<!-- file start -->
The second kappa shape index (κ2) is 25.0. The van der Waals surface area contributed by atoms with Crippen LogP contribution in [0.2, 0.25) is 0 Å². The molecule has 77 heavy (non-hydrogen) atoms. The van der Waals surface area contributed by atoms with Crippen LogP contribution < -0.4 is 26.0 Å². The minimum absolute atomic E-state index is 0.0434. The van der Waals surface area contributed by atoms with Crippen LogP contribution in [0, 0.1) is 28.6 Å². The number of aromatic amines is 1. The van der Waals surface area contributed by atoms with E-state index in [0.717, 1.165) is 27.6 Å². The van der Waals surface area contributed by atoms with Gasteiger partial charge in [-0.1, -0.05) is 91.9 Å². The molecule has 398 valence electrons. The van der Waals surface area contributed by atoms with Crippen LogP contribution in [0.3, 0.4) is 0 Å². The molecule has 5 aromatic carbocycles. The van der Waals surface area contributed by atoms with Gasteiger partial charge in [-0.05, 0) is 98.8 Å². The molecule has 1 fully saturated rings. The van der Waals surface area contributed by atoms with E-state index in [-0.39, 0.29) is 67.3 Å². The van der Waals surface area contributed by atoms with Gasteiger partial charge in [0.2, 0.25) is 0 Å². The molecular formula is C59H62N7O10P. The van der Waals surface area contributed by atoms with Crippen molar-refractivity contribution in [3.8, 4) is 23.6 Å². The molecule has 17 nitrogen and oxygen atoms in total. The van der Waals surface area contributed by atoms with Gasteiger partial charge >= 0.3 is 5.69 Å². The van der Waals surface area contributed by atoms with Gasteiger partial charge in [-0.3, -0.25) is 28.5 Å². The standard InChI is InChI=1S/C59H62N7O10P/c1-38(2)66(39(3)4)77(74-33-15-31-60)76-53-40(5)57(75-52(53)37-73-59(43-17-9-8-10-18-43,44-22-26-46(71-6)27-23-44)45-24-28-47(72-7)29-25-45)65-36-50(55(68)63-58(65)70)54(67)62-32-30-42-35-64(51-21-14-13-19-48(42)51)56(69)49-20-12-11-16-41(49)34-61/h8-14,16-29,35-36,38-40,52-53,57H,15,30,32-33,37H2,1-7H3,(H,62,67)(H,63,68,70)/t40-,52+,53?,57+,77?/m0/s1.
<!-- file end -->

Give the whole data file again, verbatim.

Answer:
The second kappa shape index (κ2) is 25.0. The van der Waals surface area contributed by atoms with Crippen LogP contribution in [0.2, 0.25) is 0 Å². The molecule has 77 heavy (non-hydrogen) atoms. The van der Waals surface area contributed by atoms with Crippen LogP contribution < -0.4 is 26.0 Å². The minimum absolute atomic E-state index is 0.0434. The van der Waals surface area contributed by atoms with Crippen LogP contribution in [0, 0.1) is 28.6 Å². The number of aromatic amines is 1. The van der Waals surface area contributed by atoms with E-state index in [0.717, 1.165) is 27.6 Å². The van der Waals surface area contributed by atoms with Gasteiger partial charge in [-0.1, -0.05) is 91.9 Å². The molecule has 398 valence electrons. The van der Waals surface area contributed by atoms with Crippen LogP contribution in [0.3, 0.4) is 0 Å². The molecule has 5 aromatic carbocycles. The van der Waals surface area contributed by atoms with Gasteiger partial charge in [-0.05, 0) is 98.8 Å². The molecule has 1 fully saturated rings. The van der Waals surface area contributed by atoms with E-state index in [-0.39, 0.29) is 67.3 Å². The van der Waals surface area contributed by atoms with Gasteiger partial charge in [0.2, 0.25) is 0 Å². The molecular formula is C59H62N7O10P. The van der Waals surface area contributed by atoms with Crippen molar-refractivity contribution in [3.8, 4) is 23.6 Å². The molecule has 17 nitrogen and oxygen atoms in total. The van der Waals surface area contributed by atoms with Gasteiger partial charge >= 0.3 is 5.69 Å². The van der Waals surface area contributed by atoms with Gasteiger partial charge in [-0.3, -0.25) is 28.5 Å². The standard InChI is InChI=1S/C59H62N7O10P/c1-38(2)66(39(3)4)77(74-33-15-31-60)76-53-40(5)57(75-52(53)37-73-59(43-17-9-8-10-18-43,44-22-26-46(71-6)27-23-44)45-24-28-47(72-7)29-25-45)65-36-50(55(68)63-58(65)70)54(67)62-32-30-42-35-64(51-21-14-13-19-48(42)51)56(69)49-20-12-11-16-41(49)34-61/h8-14,16-29,35-36,38-40,52-53,57H,15,30,32-33,37H2,1-7H3,(H,62,67)(H,63,68,70)/t40-,52+,53?,57+,77?/m0/s1.